The display words output from processor 120 are applied to an encoder 130, which compresses the pseudo-gray level signal in any of several well-known ways prior to its application to a transmission channel 135. Encoder 130 may use run length coding techniques, predictive encoding, or any other technique which is well suited to encoding of such signals. However, it is to be noted that much of the spatial redundancy contained in the original image has been intentionally destroyed by the pseudo-gray level processing, and that special encoding steps may be desirable.
The compressed pseudo-gray level signal transmitted via channel 135 is applied to a decoder 150 which recovers the display words and enters them in a one word/pel buffer 160. The decoding process is the inverse of that used in encoder 130, and the sequence of the data entered in buffer 160 is again preserved to maintain spatial correspondence with the original picture. Normally, the output of buffer 160 is applied to a display device 170, such as a plasma panel which includes a plurality of display sites or cells which can display a small number of different intensity values determined in accordance with the display word. In the case of a one bit display word and a bilevel display, each cell is turned "on" if the display bit representing the corresponding element in the picture is a "one". Otherwise, the cell is maintained in the "off" condition. However, in accordance with the present invention, the pseudo-gray level signal output from buffer 160 is also applied to a display processor 180, which conditions the signal for display on a multilevel display 190 such as a cathode ray tube (CRT).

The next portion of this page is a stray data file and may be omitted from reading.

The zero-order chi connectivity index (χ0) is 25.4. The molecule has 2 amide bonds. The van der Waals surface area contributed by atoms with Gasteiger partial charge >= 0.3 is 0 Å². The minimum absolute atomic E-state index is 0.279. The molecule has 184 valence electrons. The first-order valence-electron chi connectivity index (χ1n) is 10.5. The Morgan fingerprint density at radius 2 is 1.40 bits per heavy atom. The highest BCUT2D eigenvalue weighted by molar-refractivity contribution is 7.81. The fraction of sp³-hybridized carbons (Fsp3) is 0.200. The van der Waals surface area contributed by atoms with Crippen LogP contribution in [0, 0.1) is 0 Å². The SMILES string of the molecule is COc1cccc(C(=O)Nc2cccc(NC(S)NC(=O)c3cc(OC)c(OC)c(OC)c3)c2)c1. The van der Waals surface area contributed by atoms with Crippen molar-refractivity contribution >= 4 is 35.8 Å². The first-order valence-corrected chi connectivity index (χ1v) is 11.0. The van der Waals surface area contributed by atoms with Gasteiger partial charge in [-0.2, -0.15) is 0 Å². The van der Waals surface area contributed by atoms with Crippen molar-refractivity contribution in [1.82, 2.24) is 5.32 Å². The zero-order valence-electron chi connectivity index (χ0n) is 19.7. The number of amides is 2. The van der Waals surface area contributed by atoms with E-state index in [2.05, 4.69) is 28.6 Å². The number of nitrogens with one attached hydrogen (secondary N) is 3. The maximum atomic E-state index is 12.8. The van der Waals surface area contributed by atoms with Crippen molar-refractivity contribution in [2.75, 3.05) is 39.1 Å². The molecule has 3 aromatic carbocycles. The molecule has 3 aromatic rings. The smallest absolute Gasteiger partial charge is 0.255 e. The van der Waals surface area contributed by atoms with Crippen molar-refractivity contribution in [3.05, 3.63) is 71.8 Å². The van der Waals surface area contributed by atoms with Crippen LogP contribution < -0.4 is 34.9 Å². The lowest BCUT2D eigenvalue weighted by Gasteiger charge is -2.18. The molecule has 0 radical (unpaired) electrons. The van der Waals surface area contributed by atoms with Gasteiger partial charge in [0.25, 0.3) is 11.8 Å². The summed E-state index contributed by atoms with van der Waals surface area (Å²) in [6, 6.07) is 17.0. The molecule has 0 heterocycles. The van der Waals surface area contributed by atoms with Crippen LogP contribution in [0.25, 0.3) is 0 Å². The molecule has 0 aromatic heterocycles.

Display processor 180 of the present invention uses both the display words which make up the pseudo-gray level signal stored in buffer 160 and information derived using the threshold value matrix employed in processor 120 to generate an estimated intensity value for each picture element to be displayed on multilevel display 190. Information relating to the threshold value matrix may be communicated to processor 180 via channel 135 before processing is begun, or otherwise entered and stored in a memory device within the processor circuit. The information may be the threshold values themselves or data derived by applying the values to representative pictures. While it may be desirable in some circumstances to change the threshold values for each frame or for a series of frames, it is contemplated that in most cases the same set of threshold values will be used throughout a given cycle to display one or more pictures.